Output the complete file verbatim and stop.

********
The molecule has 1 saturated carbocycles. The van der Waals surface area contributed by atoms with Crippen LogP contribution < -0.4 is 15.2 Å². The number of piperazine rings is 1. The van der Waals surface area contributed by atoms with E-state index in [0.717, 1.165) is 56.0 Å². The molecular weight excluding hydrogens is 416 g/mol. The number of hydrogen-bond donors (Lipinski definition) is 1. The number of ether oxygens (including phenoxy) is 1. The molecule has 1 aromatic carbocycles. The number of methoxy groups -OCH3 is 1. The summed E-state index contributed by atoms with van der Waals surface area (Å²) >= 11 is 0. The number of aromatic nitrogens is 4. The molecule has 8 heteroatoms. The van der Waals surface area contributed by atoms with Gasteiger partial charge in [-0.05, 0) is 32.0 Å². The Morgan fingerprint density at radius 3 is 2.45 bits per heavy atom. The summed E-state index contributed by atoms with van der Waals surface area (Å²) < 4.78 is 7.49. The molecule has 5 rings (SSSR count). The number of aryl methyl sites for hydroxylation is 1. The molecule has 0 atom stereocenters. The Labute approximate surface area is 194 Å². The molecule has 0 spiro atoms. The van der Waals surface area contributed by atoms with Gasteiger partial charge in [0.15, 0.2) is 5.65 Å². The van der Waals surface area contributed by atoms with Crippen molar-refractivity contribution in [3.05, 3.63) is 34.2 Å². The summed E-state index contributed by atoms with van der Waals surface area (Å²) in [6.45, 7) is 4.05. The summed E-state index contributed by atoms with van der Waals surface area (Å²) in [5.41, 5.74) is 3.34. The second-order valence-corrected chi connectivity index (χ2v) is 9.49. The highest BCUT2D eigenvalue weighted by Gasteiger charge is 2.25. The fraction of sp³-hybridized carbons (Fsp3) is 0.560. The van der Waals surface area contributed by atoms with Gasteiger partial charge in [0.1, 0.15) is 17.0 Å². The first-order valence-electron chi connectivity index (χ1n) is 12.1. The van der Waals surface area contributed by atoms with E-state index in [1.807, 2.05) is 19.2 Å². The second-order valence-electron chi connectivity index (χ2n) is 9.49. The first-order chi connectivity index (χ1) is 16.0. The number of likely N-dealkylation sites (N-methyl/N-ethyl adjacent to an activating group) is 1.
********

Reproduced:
The molecule has 1 saturated carbocycles. The van der Waals surface area contributed by atoms with Crippen LogP contribution < -0.4 is 15.2 Å². The number of piperazine rings is 1. The van der Waals surface area contributed by atoms with E-state index in [0.717, 1.165) is 56.0 Å². The molecular weight excluding hydrogens is 416 g/mol. The number of hydrogen-bond donors (Lipinski definition) is 1. The number of ether oxygens (including phenoxy) is 1. The molecule has 1 aromatic carbocycles. The number of methoxy groups -OCH3 is 1. The summed E-state index contributed by atoms with van der Waals surface area (Å²) >= 11 is 0. The number of aromatic nitrogens is 4. The molecule has 8 heteroatoms. The van der Waals surface area contributed by atoms with Gasteiger partial charge in [-0.05, 0) is 32.0 Å². The Morgan fingerprint density at radius 3 is 2.45 bits per heavy atom. The summed E-state index contributed by atoms with van der Waals surface area (Å²) < 4.78 is 7.49. The molecule has 5 rings (SSSR count). The number of aryl methyl sites for hydroxylation is 1. The molecule has 0 atom stereocenters. The Labute approximate surface area is 194 Å². The molecule has 0 spiro atoms. The van der Waals surface area contributed by atoms with Gasteiger partial charge in [0.15, 0.2) is 5.65 Å². The van der Waals surface area contributed by atoms with Crippen molar-refractivity contribution in [3.05, 3.63) is 34.2 Å². The summed E-state index contributed by atoms with van der Waals surface area (Å²) in [6.45, 7) is 4.05. The summed E-state index contributed by atoms with van der Waals surface area (Å²) in [5.41, 5.74) is 3.34. The second-order valence-corrected chi connectivity index (χ2v) is 9.49. The highest BCUT2D eigenvalue weighted by Gasteiger charge is 2.25. The fraction of sp³-hybridized carbons (Fsp3) is 0.560. The van der Waals surface area contributed by atoms with Gasteiger partial charge in [0.1, 0.15) is 17.0 Å². The first-order valence-electron chi connectivity index (χ1n) is 12.1. The van der Waals surface area contributed by atoms with E-state index in [1.807, 2.05) is 19.2 Å². The second-order valence-electron chi connectivity index (χ2n) is 9.49. The first-order chi connectivity index (χ1) is 16.0. The number of likely N-dealkylation sites (N-methyl/N-ethyl adjacent to an activating group) is 1.